In my Are you ready for SQL Server 2012 or are you still partying like it is 1999? post, I wrote about how you should start using SQL Server 2005 and SQL Server 2008 functionality now in order to prepare for SQL Server 2012. I still see tons of code that is written in the pre 2005 style and people still keep using those functions, procs and statements even though SQL Server 2005 and 2008 have much better functionality.

Today we are going to take a look at CROSS APPLY and OUTER APPLY. In yesterday’s JOIN post I touched upon CROSS APPLY briefly today I want to took a closer look

The APPLY operator is similar to a CROSS JOIN however you can return different set of rows for each row in the left table. First create this table

T-SQL
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CREATE TABLE Test1(id INT)
go
 
INSERT Test1 VALUES(1)
INSERT Test1 VALUES(2)
INSERT Test1 VALUES(3)
INSERT Test1 VALUES(4)
INSERT Test1 VALUES(5)
 
 
CREATE TABLE Test2(id int,SomeID INT)
go
 
INSERT Test2 VALUES(1,1)
INSERT Test2 VALUES(1,2)
INSERT Test2 VALUES(1,3)
INSERT Test2 VALUES(2,1)
INSERT Test2 VALUES(2,2)
INSERT Test2 VALUES(2,3)
INSERT Test2 VALUES(3,1)
INSERT Test2 VALUES(3,2)
INSERT Test2 VALUES(3,3)
CREATE TABLE Test1(id INT)
go
 
INSERT Test1 VALUES(1)
INSERT Test1 VALUES(2)
INSERT Test1 VALUES(3)
INSERT Test1 VALUES(4)
INSERT Test1 VALUES(5)
 
 
CREATE TABLE Test2(id int,SomeID INT)
go
 
INSERT Test2 VALUES(1,1)
INSERT Test2 VALUES(1,2)
INSERT Test2 VALUES(1,3)
INSERT Test2 VALUES(2,1)
INSERT Test2 VALUES(2,2)
INSERT Test2 VALUES(2,3)
INSERT Test2 VALUES(3,1)
INSERT Test2 VALUES(3,2)
INSERT Test2 VALUES(3,3)

If you want to do a cartesian product, you can use one of these two queries, they return identical data, for each row in one table all the rows in the other tavle are returned, you will get back 45 rows

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SELECT * FROM Test1 t1
CROSS APPLY Test2 t2
 
SELECT * FROM Test1 t1
CROSS JOIN Test2 t2
SELECT * FROM Test1 t1
CROSS APPLY Test2 t2

SELECT * FROM Test1 t1
CROSS JOIN Test2 t2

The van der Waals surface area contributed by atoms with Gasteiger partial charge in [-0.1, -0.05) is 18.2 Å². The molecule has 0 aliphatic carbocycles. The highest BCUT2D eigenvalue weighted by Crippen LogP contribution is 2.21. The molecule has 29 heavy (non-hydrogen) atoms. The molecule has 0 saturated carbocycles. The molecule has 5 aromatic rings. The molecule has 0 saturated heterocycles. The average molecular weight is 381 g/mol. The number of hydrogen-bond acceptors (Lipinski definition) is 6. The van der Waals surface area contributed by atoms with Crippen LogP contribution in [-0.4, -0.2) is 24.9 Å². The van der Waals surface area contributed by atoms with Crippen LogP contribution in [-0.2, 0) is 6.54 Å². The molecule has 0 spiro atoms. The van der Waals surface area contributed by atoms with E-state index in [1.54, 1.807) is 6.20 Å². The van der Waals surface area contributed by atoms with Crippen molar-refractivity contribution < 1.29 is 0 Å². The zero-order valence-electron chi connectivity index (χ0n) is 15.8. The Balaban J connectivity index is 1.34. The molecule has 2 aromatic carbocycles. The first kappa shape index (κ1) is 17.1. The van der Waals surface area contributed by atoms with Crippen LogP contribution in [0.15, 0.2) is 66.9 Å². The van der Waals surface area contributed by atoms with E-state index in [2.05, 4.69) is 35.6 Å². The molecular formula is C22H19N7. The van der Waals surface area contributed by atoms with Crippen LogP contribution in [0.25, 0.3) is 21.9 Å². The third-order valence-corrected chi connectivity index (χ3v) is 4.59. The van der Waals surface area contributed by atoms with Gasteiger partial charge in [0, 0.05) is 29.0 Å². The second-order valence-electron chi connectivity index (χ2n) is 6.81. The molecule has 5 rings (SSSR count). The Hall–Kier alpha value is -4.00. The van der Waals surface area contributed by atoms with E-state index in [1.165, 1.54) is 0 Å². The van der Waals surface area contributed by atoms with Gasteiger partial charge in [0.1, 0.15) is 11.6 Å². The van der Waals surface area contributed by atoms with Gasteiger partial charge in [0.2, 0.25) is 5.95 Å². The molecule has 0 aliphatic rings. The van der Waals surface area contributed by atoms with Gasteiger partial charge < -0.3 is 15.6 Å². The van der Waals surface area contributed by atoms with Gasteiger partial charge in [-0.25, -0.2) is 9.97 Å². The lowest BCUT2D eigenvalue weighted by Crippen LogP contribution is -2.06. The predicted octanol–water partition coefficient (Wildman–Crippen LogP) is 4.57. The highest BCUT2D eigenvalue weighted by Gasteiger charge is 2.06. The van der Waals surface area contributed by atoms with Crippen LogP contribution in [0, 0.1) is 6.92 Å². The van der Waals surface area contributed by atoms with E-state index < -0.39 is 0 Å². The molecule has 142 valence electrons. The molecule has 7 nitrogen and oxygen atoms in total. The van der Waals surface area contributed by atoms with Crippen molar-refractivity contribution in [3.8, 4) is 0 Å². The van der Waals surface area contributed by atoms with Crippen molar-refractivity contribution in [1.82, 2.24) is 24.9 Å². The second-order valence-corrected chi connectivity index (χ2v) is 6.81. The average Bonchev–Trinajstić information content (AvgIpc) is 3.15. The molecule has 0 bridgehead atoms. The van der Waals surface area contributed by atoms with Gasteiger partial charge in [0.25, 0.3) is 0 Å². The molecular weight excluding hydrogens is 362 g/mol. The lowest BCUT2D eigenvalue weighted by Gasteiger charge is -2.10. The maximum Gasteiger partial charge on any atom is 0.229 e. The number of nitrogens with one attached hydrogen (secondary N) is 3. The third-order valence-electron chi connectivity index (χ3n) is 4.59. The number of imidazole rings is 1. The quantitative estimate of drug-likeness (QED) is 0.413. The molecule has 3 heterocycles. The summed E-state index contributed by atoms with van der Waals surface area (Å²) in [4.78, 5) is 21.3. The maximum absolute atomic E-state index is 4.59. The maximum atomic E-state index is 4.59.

Let’s say I want to return all rows in table Test1, join that with all rows in table Test2 but I want only the two top rows in table Test2 ordered by SomeID descending

So from table Test2, what we want back is this

Someid	ID
3	1
2	1
3	2
2	2
3	3
2	3

Here is how you can do that by using the CROSS APPLY operator

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SELECT * FROM Test1 t1
CROSS APPLY (SELECT TOP(2) Someid,ID FROM Test2 t2
WHERE t2.id = t1.id
ORDER BY Someid DESC) x
SELECT * FROM Test1 t1
CROSS APPLY (SELECT TOP(2) Someid,ID FROM Test2 t2
WHERE t2.id = t1.id
ORDER BY Someid DESC) x

id	Someid	ID
1	3	1
1	2	1
2	3	2
2	2	2
3	3	3
3	2	3

If you want to return all rows from table Test1 regardless if they exist in table Test2, you can change CROSS APPLY to OUTER APPLY

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SELECT * FROM Test1 t1
OUTER APPLY (SELECT TOP(2) Someid,ID FROM Test2 t2
WHERE t2.id = t1.id
ORDER BY Someid DESC) x
SELECT * FROM Test1 t1
OUTER APPLY (SELECT TOP(2) Someid,ID FROM Test2 t2
WHERE t2.id = t1.id
ORDER BY Someid DESC) x

id	Someid	ID
1	3	1
1	2	1
2	3	2
2	2	2
3	3	3
3	2	3
4	NULL	NULL
5	NULL	NULL

As you can see, you got NULLS back for the rows with id 4 and 5, this is because table Test2 does not have those ids.

Now let’s put that derived table in a user defined function

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CREATE FUNCTION fnTopTwoCustomers(@id int)
RETURNS TABLE
AS
RETURN
SELECT TOP(2) Someid,ID FROM Test2 t2
WHERE t2.id = @id
ORDER BY Someid DESC
CREATE FUNCTION fnTopTwoCustomers(@id int)
RETURNS TABLE
AS
RETURN
SELECT TOP(2) Someid,ID FROM Test2 t2
WHERE t2.id = @id
ORDER BY Someid DESC

A quick test with id 1 passed in

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SELECT * FROM dbo.fnTopTwoCustomers(1)
SELECT * FROM dbo.fnTopTwoCustomers(1)

Someid	ID
3	1
2	1

Now let’s rewrite the queries from before to use this function instead of the derived table

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SELECT * FROM Test1 t1
CROSS APPLY dbo.fnTopTwoCustomers(t1.id) x
 
SELECT * FROM Test1 t1
OUTER APPLY dbo.fnTopTwoCustomers(t1.id) x
SELECT * FROM Test1 t1
CROSS APPLY dbo.fnTopTwoCustomers(t1.id) x

SELECT * FROM Test1 t1
OUTER APPLY dbo.fnTopTwoCustomers(t1.id) x

The output is the same as before but the code looks much cleaner and easier to maintain

That is all for today, come back tomorrow for the next post in this series